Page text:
Use INTERNET SECURELY
Best parental controls :
Block websites. If you just want to limit what your kids can search for, your best option is to enable Google SafeSearch in whichever browser or browsers you use. First, you need to make sure your browsers use Google as their default search engine, and then you need to turn on SafeSearch. This is a good precaution to take as soon as your kids start going online and you want to make sure they don’t accidentally stumble across something yucky.
AnchorBlock websites and filter content. If you want to prevent access to specific websites and limit your kid’s exposure to inappropriate content such as mature games or porn, you can use the parental controls that are built into your device’s operating system. Every major operating system — Microsoft’s Windows, Apple’s Mac OS, and even Amazon’s Fire — offers settings to keep kids from accessing stuff you don’t want them to see. To get the benefits, you need to use the most updated version of the operating system, and each user has to log in under his or her profile. The settings apply globally to everything the computer accesses. Each works differently and has its own pros and cons. This is the best solution if your kids are younger and are primarily using a home device. Check out each one’s features: Microsoft, Apple, Amazon.
Block websites, filter content, impose time limits, see what my kids are doing. A full-featured, third-party parental control service such as Bark, Qustodio or NetNanny will give you a lot of control over all of your kid’s devices (the ones they use at home as well as their phones). These can be pricey (especially if you have several kids to monitor), but the cost includes constant device monitoring, offering you visibility into how kids are using their devices. These parental controls can only keep track of accounts that they know your kid is using, and for some apps, you’ll need your kid’s password in order to monitor activity. If your kid creates a brand-new profile on Instagram using a friend’s computer without telling you, for example, the parental controls won’t cover that account.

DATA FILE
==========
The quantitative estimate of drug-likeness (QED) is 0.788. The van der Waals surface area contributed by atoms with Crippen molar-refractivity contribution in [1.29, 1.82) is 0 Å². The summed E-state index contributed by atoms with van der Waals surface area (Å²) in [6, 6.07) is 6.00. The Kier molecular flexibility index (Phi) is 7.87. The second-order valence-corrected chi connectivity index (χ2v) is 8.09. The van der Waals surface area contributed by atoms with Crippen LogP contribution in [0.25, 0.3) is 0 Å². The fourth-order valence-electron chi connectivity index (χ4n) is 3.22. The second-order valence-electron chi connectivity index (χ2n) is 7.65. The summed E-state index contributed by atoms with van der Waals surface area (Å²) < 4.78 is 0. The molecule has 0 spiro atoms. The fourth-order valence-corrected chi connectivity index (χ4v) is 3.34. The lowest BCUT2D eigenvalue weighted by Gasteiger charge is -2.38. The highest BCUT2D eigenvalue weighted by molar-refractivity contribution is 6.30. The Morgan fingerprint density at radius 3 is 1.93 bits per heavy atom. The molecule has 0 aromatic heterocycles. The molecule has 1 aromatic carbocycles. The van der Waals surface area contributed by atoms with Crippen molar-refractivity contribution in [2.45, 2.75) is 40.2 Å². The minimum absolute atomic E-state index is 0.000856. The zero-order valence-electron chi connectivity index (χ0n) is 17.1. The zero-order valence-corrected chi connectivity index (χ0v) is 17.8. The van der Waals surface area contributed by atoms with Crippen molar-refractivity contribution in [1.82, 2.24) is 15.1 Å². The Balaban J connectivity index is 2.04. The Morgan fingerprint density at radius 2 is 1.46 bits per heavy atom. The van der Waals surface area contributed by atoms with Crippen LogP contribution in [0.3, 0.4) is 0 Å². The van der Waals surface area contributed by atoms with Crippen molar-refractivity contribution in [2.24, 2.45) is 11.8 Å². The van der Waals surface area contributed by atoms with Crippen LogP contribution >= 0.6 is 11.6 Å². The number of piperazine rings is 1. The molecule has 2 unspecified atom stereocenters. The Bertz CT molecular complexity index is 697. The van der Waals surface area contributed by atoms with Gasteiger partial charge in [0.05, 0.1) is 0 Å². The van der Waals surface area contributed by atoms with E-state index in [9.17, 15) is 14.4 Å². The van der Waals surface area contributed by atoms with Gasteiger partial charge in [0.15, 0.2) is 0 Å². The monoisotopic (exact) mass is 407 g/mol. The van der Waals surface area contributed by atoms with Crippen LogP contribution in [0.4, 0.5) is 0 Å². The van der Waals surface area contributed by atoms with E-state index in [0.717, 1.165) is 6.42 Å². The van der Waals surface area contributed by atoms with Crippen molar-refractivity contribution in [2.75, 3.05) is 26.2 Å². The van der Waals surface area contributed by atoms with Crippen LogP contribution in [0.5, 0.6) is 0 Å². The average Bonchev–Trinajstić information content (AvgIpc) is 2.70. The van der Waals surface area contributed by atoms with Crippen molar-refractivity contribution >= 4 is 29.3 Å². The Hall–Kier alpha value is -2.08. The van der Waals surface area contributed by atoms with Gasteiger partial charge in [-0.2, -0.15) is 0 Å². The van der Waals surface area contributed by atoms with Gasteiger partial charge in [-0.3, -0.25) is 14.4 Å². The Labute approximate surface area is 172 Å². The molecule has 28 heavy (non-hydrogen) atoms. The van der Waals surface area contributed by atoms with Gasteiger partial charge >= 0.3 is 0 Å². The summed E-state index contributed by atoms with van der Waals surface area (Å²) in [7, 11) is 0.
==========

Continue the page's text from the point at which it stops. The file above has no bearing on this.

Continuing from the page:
Monitor my kid’s phone. To keep tabs on your tween or teen’s phone, your best bet is to download an app to monitor text messages, social networks, emails, and other mobile functions — try Bark, Circle, TeenSafe, or WebWatcher. These are especially helpful if you’re concerned about potentially risky conversations or iffy topics your kid might be engaging in. Bark, for example, notifies you when it detects “alert” words, such as “drugs.” To monitor social media, you’ll need your kid’s account information, including passwords.
Track my kid’s location. You can use GPS trackers such as Find My Friends and FamiSafe to stay abreast of your kid’s whereabouts. Your kid’s phone needs to be on for these to work, though.
Manage all devices on the network, limit screen time, filter content, turn off Wi-Fi. There are both hardware and software solutions to control your home network and your home Wi-Fi. To name a few popular ones: OpenDNS is a download that works with your existing router (the device that brings the internet into your home) to filter internet content. Circle Home Plus is a device and subscription service that pairs with your existing router and lets you pause access to the internet, create time limits, and add content filters to all devices on your home network (including Wi-Fi devices), plus manage phones and tablets outside the home. Some internet service providers such as Comcast and Verizon offer parental control features that apply to all devices on the network, too. Network solutions can work for families with kids of different ages; however, mucking around in your network and Wi-Fi settings can be challenging, and the controls may not apply when kids are on a different network.